The Free Press has no such qualms anymore, I guess, as they've grabbed Barry Every and Scott Kennedy's brief, premium evaluations of the Elite 11 quarterbacks and posted the Devin Gardner bits. Is this uncool? I kind of think so since the only reason you'd send people to the Elite 11 is to get people to pay for the assessment of their commited QB.
FWIW, Gardner killed it, with Every asserting he was one of the top two quarterbacks in attendance:
"He may not be as big or fast as current Ohio State quarterback Terrelle Pryor, but he is a close second. I am torn between him and Bolden as to who I would take to build a college football team around."
State fans go "doh" in unison here.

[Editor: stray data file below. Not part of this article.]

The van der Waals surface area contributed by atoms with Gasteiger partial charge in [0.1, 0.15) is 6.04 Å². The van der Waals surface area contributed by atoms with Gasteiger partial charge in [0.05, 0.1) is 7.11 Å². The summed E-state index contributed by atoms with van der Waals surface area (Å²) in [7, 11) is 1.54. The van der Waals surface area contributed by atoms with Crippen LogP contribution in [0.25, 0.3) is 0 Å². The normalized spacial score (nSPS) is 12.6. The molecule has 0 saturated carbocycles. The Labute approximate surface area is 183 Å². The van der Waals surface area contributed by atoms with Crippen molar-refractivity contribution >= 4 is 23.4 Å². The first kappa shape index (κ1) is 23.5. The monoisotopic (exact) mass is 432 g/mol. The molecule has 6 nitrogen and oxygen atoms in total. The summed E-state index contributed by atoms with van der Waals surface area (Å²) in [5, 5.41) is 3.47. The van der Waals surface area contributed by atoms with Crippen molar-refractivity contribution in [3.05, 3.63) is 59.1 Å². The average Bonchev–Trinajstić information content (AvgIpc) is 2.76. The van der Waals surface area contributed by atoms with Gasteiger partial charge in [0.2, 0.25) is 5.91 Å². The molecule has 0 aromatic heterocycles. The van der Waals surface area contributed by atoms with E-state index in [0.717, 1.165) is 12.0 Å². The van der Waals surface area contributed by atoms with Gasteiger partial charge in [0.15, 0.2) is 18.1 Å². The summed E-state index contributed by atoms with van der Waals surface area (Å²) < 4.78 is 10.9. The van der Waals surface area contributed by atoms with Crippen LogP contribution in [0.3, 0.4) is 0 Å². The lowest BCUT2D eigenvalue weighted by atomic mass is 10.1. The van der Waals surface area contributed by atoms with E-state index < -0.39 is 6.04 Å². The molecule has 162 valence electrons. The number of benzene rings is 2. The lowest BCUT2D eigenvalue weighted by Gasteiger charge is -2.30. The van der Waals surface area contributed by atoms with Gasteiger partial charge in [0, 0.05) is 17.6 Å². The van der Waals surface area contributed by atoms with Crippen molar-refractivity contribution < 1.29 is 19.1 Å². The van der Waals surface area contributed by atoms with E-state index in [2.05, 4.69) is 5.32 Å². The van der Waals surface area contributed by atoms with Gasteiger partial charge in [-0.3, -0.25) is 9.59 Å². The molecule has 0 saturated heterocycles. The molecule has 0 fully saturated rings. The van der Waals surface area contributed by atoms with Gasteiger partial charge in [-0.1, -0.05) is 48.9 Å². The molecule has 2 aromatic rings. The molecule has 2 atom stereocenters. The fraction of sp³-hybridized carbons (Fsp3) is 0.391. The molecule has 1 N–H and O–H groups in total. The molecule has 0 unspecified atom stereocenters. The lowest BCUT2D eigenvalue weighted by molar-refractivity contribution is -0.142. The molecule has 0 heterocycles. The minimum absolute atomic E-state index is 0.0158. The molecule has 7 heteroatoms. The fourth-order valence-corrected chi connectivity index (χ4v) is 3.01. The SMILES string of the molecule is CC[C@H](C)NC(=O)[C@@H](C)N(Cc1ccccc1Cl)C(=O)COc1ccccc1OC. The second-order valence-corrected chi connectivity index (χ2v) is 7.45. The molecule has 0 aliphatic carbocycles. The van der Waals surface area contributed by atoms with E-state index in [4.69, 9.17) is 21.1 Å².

*(The one major exception to this was when ESPN's player evaluations were behind a paywall; I'd usually pull out a few sentences of a three-paragraph scouting report when putting up a commit post. I figured they'd take the tradeoff of links and exposure for ESPN Insider, and they soon opened up their evaluations to the general public anyway.)
Etc.: Smart Football on yet more lawsuits targeting the NCAA and EA Sports. Ace continues his series on goofy team photos with impossibly young-looking freshman future stars. The Ann Arbor News expires, puts up photo wall a la Battlestar Galactica.
Uh… is there any?
I've been fretting about Michigan's future APR scores for a while now without actually looking at the numbers."Wah wah wah," I wah, "APR mumble bits mumble." There's a possibility I'm mildly concerning all of you for no reason, so there's no time like the present to put some numbers behind the concerns.